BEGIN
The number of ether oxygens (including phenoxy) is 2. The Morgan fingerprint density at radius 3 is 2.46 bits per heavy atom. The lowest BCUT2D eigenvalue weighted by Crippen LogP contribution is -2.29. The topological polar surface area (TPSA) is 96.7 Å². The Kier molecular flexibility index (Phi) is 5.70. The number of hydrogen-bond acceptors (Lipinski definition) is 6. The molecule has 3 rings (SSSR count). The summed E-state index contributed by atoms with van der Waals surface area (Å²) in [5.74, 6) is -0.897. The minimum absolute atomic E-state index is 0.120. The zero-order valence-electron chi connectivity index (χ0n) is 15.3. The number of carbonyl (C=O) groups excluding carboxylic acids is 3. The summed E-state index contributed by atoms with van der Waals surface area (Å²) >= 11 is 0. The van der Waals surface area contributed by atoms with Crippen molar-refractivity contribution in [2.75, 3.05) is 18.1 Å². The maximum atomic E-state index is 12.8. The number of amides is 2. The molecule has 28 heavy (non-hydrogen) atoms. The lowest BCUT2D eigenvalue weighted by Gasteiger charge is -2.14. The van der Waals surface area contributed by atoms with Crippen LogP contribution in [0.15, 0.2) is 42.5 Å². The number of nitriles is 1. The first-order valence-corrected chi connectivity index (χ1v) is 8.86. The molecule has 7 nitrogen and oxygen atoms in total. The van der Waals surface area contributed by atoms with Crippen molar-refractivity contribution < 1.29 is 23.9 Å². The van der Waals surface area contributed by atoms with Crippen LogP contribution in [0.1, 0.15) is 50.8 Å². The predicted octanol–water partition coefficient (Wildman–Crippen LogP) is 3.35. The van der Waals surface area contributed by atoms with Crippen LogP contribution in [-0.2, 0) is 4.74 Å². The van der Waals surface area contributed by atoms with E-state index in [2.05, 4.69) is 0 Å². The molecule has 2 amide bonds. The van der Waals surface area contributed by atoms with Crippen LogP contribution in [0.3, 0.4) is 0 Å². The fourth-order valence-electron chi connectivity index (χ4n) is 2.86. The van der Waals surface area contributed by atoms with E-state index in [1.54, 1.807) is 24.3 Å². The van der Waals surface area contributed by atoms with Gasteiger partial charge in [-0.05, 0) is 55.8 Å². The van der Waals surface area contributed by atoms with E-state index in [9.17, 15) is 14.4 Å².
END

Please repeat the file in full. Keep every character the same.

The number of ether oxygens (including phenoxy) is 2. The Morgan fingerprint density at radius 3 is 2.46 bits per heavy atom. The lowest BCUT2D eigenvalue weighted by Crippen LogP contribution is -2.29. The topological polar surface area (TPSA) is 96.7 Å². The Kier molecular flexibility index (Phi) is 5.70. The number of hydrogen-bond acceptors (Lipinski definition) is 6. The molecule has 3 rings (SSSR count). The summed E-state index contributed by atoms with van der Waals surface area (Å²) in [5.74, 6) is -0.897. The minimum absolute atomic E-state index is 0.120. The zero-order valence-electron chi connectivity index (χ0n) is 15.3. The number of carbonyl (C=O) groups excluding carboxylic acids is 3. The summed E-state index contributed by atoms with van der Waals surface area (Å²) >= 11 is 0. The van der Waals surface area contributed by atoms with Crippen molar-refractivity contribution in [2.75, 3.05) is 18.1 Å². The maximum atomic E-state index is 12.8. The number of amides is 2. The molecule has 28 heavy (non-hydrogen) atoms. The lowest BCUT2D eigenvalue weighted by Gasteiger charge is -2.14. The van der Waals surface area contributed by atoms with Crippen LogP contribution in [0.15, 0.2) is 42.5 Å². The number of nitriles is 1. The first-order valence-corrected chi connectivity index (χ1v) is 8.86. The molecule has 7 nitrogen and oxygen atoms in total. The van der Waals surface area contributed by atoms with Crippen molar-refractivity contribution < 1.29 is 23.9 Å². The van der Waals surface area contributed by atoms with Crippen LogP contribution in [0.1, 0.15) is 50.8 Å². The predicted octanol–water partition coefficient (Wildman–Crippen LogP) is 3.35. The van der Waals surface area contributed by atoms with Crippen LogP contribution in [-0.2, 0) is 4.74 Å². The van der Waals surface area contributed by atoms with E-state index in [2.05, 4.69) is 0 Å². The molecule has 2 amide bonds. The van der Waals surface area contributed by atoms with Crippen LogP contribution in [0.3, 0.4) is 0 Å². The fourth-order valence-electron chi connectivity index (χ4n) is 2.86. The van der Waals surface area contributed by atoms with E-state index in [1.54, 1.807) is 24.3 Å². The van der Waals surface area contributed by atoms with Gasteiger partial charge in [-0.05, 0) is 55.8 Å². The van der Waals surface area contributed by atoms with E-state index in [9.17, 15) is 14.4 Å².